Ever since the Affordable Care Act was passed, the left wing critics of it—especially the single payer advocates—have said, wrongly, that it was passed at the behest of the insurance companies and that subsidies in the exchanges are a handout to them. This was never true for few reasons, not least because the insurance companies spend at least a hundred and forty million or so opposing the ACA. Now, to my great surprise, one of the leaders of the single payer movement in PA, Chuck Pennacchio, has posted an article on Facebook in which he seems to entirely reverse direction without noticing it. Continue reading

David Brooks Gets It Wrong About Education and Health Care

David Books outdid himself today in writing post about education and health care that is completely misleading about improvements in both in the last fifty years and about the limits of productivity increases in both areas. It takes more than a FB status update to explain why. Read this blog post for details. The short story though, is that if you really think there haven’t been any improvements in either education or medical care in this country since 1960, you don’t deserve to have your opinions appear on the op-ed page of The New York Times. And if you think that huge productivity increases in labor intensive fields are possible, then maybe you should explain why NY Times columnists do only two columns a week instead of the three they did in the 1960s. Continue reading

What the Court Did, Why, and What it Means for Politics and Health Care Policy

We got very good news from the Supreme Court today. There are no constitutional barriers to the ACA going fully into effect. The exchanges, subsidies for insurance and the expansion of Medicaid will provide affordable insurance for over thirty million people who don’t have it now. Over a hundred million people will be protected from losing their insurance or paying more if they have pre-existing conditions or are older or women. And the provisions already in place—that make preventive care free, that reduce pharmaceutical costs for seniors, that enable people 26 and younger to stay on the insurance of the parents—will remain in place. This is all great news. And it would not have happened without all the hard work you did in support of what became the ACA. That work didn’t stop after the legislation was passed. As I explain more below, the decision today was in no small … Continue reading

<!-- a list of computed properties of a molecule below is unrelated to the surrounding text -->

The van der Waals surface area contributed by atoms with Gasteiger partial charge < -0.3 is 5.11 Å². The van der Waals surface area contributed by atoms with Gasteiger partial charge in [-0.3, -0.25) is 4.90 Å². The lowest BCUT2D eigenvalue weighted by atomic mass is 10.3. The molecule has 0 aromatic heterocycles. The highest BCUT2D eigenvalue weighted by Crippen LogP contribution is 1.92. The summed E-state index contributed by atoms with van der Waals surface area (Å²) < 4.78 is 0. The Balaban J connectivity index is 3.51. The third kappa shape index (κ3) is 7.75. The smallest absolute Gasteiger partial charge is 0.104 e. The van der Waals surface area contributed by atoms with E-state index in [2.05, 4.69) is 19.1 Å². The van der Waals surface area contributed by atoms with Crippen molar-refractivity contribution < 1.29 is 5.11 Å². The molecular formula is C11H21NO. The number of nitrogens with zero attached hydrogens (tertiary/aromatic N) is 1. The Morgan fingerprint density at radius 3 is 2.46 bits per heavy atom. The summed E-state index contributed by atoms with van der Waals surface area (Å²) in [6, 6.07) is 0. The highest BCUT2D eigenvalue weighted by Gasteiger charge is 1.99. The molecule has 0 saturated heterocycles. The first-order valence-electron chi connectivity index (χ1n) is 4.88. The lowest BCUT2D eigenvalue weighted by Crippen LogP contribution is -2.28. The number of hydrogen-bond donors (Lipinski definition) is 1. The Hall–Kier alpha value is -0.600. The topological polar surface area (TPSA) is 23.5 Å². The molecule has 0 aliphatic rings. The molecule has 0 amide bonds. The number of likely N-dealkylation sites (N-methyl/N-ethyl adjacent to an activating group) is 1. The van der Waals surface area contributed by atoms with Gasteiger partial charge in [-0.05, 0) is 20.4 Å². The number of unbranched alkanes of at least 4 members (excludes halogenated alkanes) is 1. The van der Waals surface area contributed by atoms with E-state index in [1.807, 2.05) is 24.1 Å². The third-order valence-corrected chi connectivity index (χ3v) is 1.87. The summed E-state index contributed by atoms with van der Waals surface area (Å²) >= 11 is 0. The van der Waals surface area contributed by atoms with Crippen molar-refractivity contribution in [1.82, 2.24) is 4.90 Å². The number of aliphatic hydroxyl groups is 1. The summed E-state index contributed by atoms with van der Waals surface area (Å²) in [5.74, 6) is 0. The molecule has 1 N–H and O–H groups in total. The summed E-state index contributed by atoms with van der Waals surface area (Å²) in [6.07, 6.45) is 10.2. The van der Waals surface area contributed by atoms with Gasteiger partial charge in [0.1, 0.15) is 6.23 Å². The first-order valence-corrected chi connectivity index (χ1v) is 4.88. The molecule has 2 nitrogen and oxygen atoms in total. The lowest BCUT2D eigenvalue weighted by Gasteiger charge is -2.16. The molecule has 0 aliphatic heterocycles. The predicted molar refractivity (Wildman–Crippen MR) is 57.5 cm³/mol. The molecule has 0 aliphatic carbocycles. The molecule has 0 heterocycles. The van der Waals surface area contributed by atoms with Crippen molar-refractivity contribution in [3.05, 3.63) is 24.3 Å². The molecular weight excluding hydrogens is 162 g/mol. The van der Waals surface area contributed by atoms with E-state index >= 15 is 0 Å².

Two Thoughts in Advance of the Supreme Court Decision

Can we progressives not attack each other after the decision? I’m going to be writing more about the ACA and the Court after we hear the decision. But here is one plea in advance of the decision: can we progressives not get in a circle and start shooting at one another? That means, can the single payer folks not lead off with “if Obama only had pushed single payer through Congress we wouldn’t have to worry about the Court today?” Everyone who pays any attention to Congress knows that single payer had no chance in 2009-2010 and it does the progressive cause no good to make up stories about what is politically possible and what is not. More importantly we need to unite against the enemy, which is not the supporters of Obamacare but the corporate conservatives who, if they get their way today, are going to go after Medicare … Continue reading

Send Tim Holden Packing on Tuesday

Voters in the 17th Congressional District in Pennsylvania have an opportunity to do something really important, not just for themselves, but for the entire country: defeat Congressman Tim Holden. who represents the Republican wing of the Democratic party.   It is obviously important to the 17th District to have a member of Congress who actually support their interests, not those of the corporate rich. And it’s important to the Democratic Party and the country as a whole to rid ourselves of members of Congress who fail to do the minimal in standing up for the ideals of our party. Defeating such members will send a critical message throughout the Democratic Caucus: Democratic members of Congress are accountable to us. And, as I explain below, defeating Tim Holden will remove from office a whining, gutless, dishonest example of the American politician at his worst. Continue reading